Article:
While time-discounted utility models are useful in inter-temporal choice, there is also a need to incorporate various behavioral effects in conjoint models. Conjoint modelers can extend and augment inter-temporal utility specifications by using temporal inflation parameters representing differences in “internal noise” used by behavioral researchers. An example is the recent critique by Hutchinson et al. [86] of the theoretical assumptions made by Salisbury and Feinberg’s [150] stochastic modeling of experimental data, where they empirically tested alternate models of choice and judgment with respect to assumptions relating to “internal noise” and “uncertainty about anticipated utility” as well as the stochastic versus deterministic nature of the scale parameters.

     
  2. 2.

    Conjoint analysts can develop utility models that extend prospect theory and neuron-encoded relative judgments to better understand how consumers select reference points and how multiple reference points might be used in relative evaluation [184]. For instance, individual heterogeneity can be captured through a distribution of reference points rather than a single reference point such as reference price [50].

     
  3. 3.

    Decision-makers may pay equal attention to all possible outcomes than is warranted by their probabilities and linger at extreme outcomes to assess best and worst choices in choice-based conjoint studies. Cumulative prospect theory that explains the evaluation of outcome probabilities relative to its position in the configuration of outcomes [175] can provide a useful avenue for research for this problem.

     
  4. 4.

    The power of affect, feelings, and emotions in consumer judgment, preference, and choice is now well established [118]. Future conjoint research should incorporate the mechanisms of the dual process model, i.e. System 1 and System 2 models [97]. Also, decision affect theory provides a framework that incorporates emotional reactions to counterfactual outcome comparisons such as regret or loss aversion [34]. In a risky choice situation, the fit with self-regulatory orientation can also transfer as affective information into the choice task which could be modeled [78].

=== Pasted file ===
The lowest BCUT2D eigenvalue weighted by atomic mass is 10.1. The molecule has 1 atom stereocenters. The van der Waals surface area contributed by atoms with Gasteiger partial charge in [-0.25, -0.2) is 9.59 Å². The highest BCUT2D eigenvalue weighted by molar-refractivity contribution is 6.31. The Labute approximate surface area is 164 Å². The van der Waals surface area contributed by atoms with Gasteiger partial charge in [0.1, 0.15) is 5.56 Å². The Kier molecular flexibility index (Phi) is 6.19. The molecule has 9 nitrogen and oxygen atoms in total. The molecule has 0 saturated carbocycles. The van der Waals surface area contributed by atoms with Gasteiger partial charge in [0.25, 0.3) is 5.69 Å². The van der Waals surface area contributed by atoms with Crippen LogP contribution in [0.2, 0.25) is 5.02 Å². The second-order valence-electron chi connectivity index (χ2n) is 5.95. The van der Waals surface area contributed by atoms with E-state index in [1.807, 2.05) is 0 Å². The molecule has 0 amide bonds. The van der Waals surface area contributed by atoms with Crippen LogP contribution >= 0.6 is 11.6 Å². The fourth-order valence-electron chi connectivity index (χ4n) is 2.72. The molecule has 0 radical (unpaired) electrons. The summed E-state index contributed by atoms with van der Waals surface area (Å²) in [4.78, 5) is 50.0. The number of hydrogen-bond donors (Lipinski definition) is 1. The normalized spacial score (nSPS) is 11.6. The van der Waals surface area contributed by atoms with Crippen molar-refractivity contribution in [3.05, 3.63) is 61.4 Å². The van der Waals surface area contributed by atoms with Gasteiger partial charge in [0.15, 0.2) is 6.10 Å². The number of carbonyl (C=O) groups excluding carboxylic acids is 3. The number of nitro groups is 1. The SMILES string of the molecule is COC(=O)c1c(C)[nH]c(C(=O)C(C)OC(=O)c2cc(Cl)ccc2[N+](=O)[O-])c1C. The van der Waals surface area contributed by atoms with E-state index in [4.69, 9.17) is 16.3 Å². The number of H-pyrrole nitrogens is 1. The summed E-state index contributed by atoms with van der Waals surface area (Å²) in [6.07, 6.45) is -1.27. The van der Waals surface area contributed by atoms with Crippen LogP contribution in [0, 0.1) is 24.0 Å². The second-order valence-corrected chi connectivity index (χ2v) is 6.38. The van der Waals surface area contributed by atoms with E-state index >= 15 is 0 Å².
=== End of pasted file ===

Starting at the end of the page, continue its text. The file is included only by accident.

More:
3.2 A2. Compensatory Versus Noncompensatory Processes

Much of the conjoint research assumes that the utility function for a choice alternative is additive and linear in parameters.5 The implied decision rules are compensatory. Generally speaking, linear compensatory choice models do not address simplifying choice heuristics such as truncation and level focus that can result in an abrupt change in choice probability. Yet, noncompensatory simple heuristics are often more or at least equally accurate in predicting new data compared to linear models that are criticized for over-fitting the data [67, 89, 103]. While the linear utility model has been the mainstay in conjoint research, Bayesian methods, including data augmentation, can easily accommodate nonlinear models and can deal with irregularities in the likelihood surface [6]. Recently, Kohli and Jedidi [103] and Yee et al. [190] propose dynamic programming methods (using greedy algorithm) to estimate lexicographic preference structures.